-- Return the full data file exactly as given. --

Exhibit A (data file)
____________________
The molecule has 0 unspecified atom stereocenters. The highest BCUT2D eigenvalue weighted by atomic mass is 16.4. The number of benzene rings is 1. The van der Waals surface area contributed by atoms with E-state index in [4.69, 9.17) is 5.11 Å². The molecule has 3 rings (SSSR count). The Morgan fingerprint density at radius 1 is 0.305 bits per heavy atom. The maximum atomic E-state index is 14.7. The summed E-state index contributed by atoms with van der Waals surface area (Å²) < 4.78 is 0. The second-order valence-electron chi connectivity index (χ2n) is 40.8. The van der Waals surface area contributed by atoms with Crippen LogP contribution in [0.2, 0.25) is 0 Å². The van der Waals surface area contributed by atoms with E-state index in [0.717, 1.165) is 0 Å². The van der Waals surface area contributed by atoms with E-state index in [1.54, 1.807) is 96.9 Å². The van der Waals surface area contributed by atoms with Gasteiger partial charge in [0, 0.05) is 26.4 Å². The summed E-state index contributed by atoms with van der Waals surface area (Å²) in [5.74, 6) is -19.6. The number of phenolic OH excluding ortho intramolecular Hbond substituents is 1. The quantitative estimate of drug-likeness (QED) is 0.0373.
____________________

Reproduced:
The molecule has 0 unspecified atom stereocenters. The highest BCUT2D eigenvalue weighted by atomic mass is 16.4. The number of benzene rings is 1. The van der Waals surface area contributed by atoms with E-state index in [4.69, 9.17) is 5.11 Å². The molecule has 3 rings (SSSR count). The Morgan fingerprint density at radius 1 is 0.305 bits per heavy atom. The maximum atomic E-state index is 14.7. The summed E-state index contributed by atoms with van der Waals surface area (Å²) < 4.78 is 0. The second-order valence-electron chi connectivity index (χ2n) is 40.8. The van der Waals surface area contributed by atoms with Crippen LogP contribution in [0.2, 0.25) is 0 Å². The van der Waals surface area contributed by atoms with E-state index in [0.717, 1.165) is 0 Å². The van der Waals surface area contributed by atoms with E-state index in [1.54, 1.807) is 96.9 Å². The van der Waals surface area contributed by atoms with Gasteiger partial charge in [0, 0.05) is 26.4 Å². The summed E-state index contributed by atoms with van der Waals surface area (Å²) in [5.74, 6) is -19.6. The number of phenolic OH excluding ortho intramolecular Hbond substituents is 1. The quantitative estimate of drug-likeness (QED) is 0.0373.